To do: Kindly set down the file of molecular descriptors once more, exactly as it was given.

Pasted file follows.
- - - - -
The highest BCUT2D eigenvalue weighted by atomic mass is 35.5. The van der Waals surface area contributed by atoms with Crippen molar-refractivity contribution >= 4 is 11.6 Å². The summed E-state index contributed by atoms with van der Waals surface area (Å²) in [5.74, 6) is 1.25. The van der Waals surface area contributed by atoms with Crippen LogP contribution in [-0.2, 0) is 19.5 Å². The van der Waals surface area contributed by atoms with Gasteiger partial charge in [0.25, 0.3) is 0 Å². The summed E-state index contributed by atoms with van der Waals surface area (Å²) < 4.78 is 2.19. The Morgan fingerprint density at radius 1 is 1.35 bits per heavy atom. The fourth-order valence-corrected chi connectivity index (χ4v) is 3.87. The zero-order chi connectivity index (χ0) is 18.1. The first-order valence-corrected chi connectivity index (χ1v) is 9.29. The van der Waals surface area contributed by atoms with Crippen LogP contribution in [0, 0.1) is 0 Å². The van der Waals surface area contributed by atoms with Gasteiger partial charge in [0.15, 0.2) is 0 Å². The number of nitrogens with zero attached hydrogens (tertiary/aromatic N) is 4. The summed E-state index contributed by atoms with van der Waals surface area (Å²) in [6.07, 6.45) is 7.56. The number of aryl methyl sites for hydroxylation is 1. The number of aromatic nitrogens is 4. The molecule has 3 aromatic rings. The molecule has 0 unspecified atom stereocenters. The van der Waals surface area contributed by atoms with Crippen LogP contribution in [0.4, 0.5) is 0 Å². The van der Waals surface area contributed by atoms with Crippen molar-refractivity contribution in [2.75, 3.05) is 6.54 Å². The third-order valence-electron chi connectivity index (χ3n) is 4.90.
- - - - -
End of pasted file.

The highest BCUT2D eigenvalue weighted by atomic mass is 35.5. The van der Waals surface area contributed by atoms with Crippen molar-refractivity contribution >= 4 is 11.6 Å². The summed E-state index contributed by atoms with van der Waals surface area (Å²) in [5.74, 6) is 1.25. The van der Waals surface area contributed by atoms with Crippen LogP contribution in [-0.2, 0) is 19.5 Å². The van der Waals surface area contributed by atoms with Gasteiger partial charge in [0.25, 0.3) is 0 Å². The summed E-state index contributed by atoms with van der Waals surface area (Å²) < 4.78 is 2.19. The Morgan fingerprint density at radius 1 is 1.35 bits per heavy atom. The fourth-order valence-corrected chi connectivity index (χ4v) is 3.87. The zero-order chi connectivity index (χ0) is 18.1. The first-order valence-corrected chi connectivity index (χ1v) is 9.29. The van der Waals surface area contributed by atoms with Crippen LogP contribution in [0, 0.1) is 0 Å². The van der Waals surface area contributed by atoms with Gasteiger partial charge in [0.15, 0.2) is 0 Å². The number of nitrogens with zero attached hydrogens (tertiary/aromatic N) is 4. The summed E-state index contributed by atoms with van der Waals surface area (Å²) in [6.07, 6.45) is 7.56. The number of aryl methyl sites for hydroxylation is 1. The number of aromatic nitrogens is 4. The molecule has 3 aromatic rings. The molecule has 0 unspecified atom stereocenters. The van der Waals surface area contributed by atoms with Crippen LogP contribution in [0.4, 0.5) is 0 Å². The van der Waals surface area contributed by atoms with Crippen molar-refractivity contribution in [2.75, 3.05) is 6.54 Å². The third-order valence-electron chi connectivity index (χ3n) is 4.90.